Treasure Valley Prays

“…a soul on the cusp of the earth.”

comforting man in hosptital bed

“…a soul on the cusp of the earth.”                                                            

Theologian and Pastor, Kirianne Weaver uses this phrase in a short but powerful reflection she wrote describing an event in her life.  I warn you it is a bit stark and perhaps should have one of those alerts they give on television to make the viewer aware of the content that follows.

While in college Kirianne had stayed up until about 3:00 a.m. talking with her roommate, then decided to journal for a bit at her desk.  At about 4:00 a.m. she decided to take a walk to clear her head of the morning’s thoughts and feelings.  As she walked, she remembers, “a pair of brakes screamed and were swallowed by a tree.”  She describes the dreadful scene of two horribly injured men, especially the driver who had been ejected from the car and who lay bleeding profusely.  “I knelt next to him, holding him on his side, and staring at this figure which I was not sure was still human.  The figure opened his eyes.  It didn’t look at me.  It didn’t seem to be looking at anything…but somehow for a moment this night became real.  This figure was a soul on the cusp of the earth.”  Her reflection goes on the ponder what kept her up till that hour, and near the scene of the accident, and what called her to attend to this man’s last breaths.

I confess that this story written so many years ago haunts me still and draws me into interesting places within myself—within my own soul.  My first reaction was, “Yes!”  That is what we as people of faith are about.  Each in our own way contribute to being present to souls on the cusp of the earth.  Perhaps some souls are closer to the cusp than others.  That was certainly the challenge of my forty years of ministry as a hospital and hospice chaplain—ministering to those who were dying and their loved ones—those facing surgery and/or endless rounds of chemotherapy, radiation therapies, or those with chronic diseases that would simply not go away.  I suspect that all those who came to the hospital, regardless of their affliction were closer to that edge than I could imagine—just by being ill and afflicted.

As people of faith, I suspect that we all come to problems, places, events and people where we are called to be present with them in the real aspects of life.  And to be truly present in and with them, we must go in the middle of their “night where it is often cold and scary” as Weaver reflects, and where it is a personal, emotional, and spiritual challenge to hold them—where faith and service become real.

Weaver’s use of the word “soul” has also a hook for me.  We are each more than a sum of our physical parts.  We are more than mere bodies controlled by a brain.  Our bodies give form to our being and our brains give us the amazing power to think, to feel, to reason, but it is that elusive thing called “soul” or “spirit” that completes us and make us whole.  In whatever circumstances we meet another person, they are “souls” who come to us. Regardless of instances in which these souls come into our lives, they may draw us to the cusp of the earth.  However long or short their presence may be with us, they enliven within us the courage, endurance and faith of the human spirit.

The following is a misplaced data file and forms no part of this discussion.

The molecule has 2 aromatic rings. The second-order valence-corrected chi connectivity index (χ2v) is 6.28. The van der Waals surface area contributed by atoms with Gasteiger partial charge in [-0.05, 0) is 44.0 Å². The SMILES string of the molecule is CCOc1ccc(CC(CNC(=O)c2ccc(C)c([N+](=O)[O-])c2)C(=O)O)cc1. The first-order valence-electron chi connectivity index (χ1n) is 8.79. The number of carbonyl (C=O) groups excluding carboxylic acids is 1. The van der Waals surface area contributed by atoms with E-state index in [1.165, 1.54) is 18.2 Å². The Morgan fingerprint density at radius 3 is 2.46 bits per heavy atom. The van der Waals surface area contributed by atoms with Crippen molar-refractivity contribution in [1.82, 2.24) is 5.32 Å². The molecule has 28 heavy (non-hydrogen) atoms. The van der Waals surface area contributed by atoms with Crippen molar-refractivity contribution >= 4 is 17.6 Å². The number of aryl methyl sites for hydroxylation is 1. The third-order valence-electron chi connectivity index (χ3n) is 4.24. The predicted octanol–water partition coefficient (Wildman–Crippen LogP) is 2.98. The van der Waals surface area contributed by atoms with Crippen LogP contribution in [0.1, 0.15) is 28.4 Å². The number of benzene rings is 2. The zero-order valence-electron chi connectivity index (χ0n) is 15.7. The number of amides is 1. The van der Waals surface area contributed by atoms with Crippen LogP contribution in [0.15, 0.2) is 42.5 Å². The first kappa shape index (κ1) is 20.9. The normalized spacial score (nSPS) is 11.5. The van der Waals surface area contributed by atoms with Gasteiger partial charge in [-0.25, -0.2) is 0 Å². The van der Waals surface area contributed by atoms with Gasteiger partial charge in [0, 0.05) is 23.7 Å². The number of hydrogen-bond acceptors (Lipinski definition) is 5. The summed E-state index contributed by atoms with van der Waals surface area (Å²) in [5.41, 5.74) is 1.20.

I was often asked as an acute care chaplain how I “could do this work?”  I did it because I loved the people and relationships to which my ministry called me.  I loved it because each day I learned a little more about the greatness of the human spirit. I learned in so many circumstances and in such a variety of ways not to fear traveling with souls on the cusp of the earth. I must admit that I would often answer that question with, “It has its days!” But what kept me in the ministry was that I found an indwelling where souls met at the deepest level and nourished one another to life…whether here on earth or beyond the cusp of this mortal being.

All this is to say, may you find opportunities to meet those around you—whether for a moment you are at such a cusp—and need the love a support of others, or whether another person comes into your life who is on such a cusp.  Either way, may you meet another person who brings to you the reality of faith, the endurance of spirit and the love of God—embodied in and with another soul who holds you for just that moment.  Blessings!

*Kirianne Elisabeth Weaver is Senior Pastor at First Presbyterian Church, Ithica, N.Y. and a contributing faculty at Princeton Theological Seminary.  

Kent Schaufelberger

Kent Schaufelberger

MDiv, Retired Chaplain, ACPE Certified Educator

This Post Has 2 Comments

  1. Penelope Smith

    Thanks, Kent. A good reminder that, although it takes a huge amount of energy to “be present” to others, this is one of the opportunities to be part of holy moments, to embody Christ to others.

  2. Keith Hammer

    Thank you Kent! I am moved by your testimony of what your calling to your ministry as a chaplain means to you. I also like how your relate it to all of our human/faith journeys as we encounter each other as “souls”/”spirits” “that complete us and make us whole.” Thank you for encouraging us to be present with each other in those moments where each of us is/becomes “a soul on the cusp of the earth.”

Leave a comment